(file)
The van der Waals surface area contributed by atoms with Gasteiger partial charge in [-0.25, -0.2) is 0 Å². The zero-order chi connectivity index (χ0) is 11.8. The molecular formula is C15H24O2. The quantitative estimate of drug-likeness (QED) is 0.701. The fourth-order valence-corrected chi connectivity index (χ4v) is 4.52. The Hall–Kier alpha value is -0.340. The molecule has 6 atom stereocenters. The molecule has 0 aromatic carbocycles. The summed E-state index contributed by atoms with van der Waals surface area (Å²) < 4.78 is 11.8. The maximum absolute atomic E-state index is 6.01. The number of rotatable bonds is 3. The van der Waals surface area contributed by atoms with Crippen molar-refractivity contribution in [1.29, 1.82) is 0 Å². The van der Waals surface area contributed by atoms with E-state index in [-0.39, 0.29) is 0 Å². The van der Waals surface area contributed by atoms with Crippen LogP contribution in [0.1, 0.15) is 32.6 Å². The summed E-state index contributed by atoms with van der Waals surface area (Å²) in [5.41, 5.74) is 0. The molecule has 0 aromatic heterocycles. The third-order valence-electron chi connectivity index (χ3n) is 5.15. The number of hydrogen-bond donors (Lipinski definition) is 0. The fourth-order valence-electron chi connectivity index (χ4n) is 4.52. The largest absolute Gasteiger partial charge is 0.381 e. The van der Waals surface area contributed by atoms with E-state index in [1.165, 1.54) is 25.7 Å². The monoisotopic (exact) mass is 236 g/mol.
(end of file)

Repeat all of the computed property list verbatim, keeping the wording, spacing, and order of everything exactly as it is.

The van der Waals surface area contributed by atoms with Gasteiger partial charge in [-0.25, -0.2) is 0 Å². The zero-order chi connectivity index (χ0) is 11.8. The molecular formula is C15H24O2. The quantitative estimate of drug-likeness (QED) is 0.701. The fourth-order valence-corrected chi connectivity index (χ4v) is 4.52. The Hall–Kier alpha value is -0.340. The molecule has 6 atom stereocenters. The molecule has 0 aromatic carbocycles. The summed E-state index contributed by atoms with van der Waals surface area (Å²) < 4.78 is 11.8. The maximum absolute atomic E-state index is 6.01. The number of rotatable bonds is 3. The van der Waals surface area contributed by atoms with Crippen molar-refractivity contribution in [1.29, 1.82) is 0 Å². The van der Waals surface area contributed by atoms with E-state index in [-0.39, 0.29) is 0 Å². The van der Waals surface area contributed by atoms with Crippen LogP contribution in [0.1, 0.15) is 32.6 Å². The summed E-state index contributed by atoms with van der Waals surface area (Å²) in [5.41, 5.74) is 0. The molecule has 0 aromatic heterocycles. The third-order valence-electron chi connectivity index (χ3n) is 5.15. The number of hydrogen-bond donors (Lipinski definition) is 0. The fourth-order valence-electron chi connectivity index (χ4n) is 4.52. The largest absolute Gasteiger partial charge is 0.381 e. The van der Waals surface area contributed by atoms with E-state index in [1.165, 1.54) is 25.7 Å². The monoisotopic (exact) mass is 236 g/mol.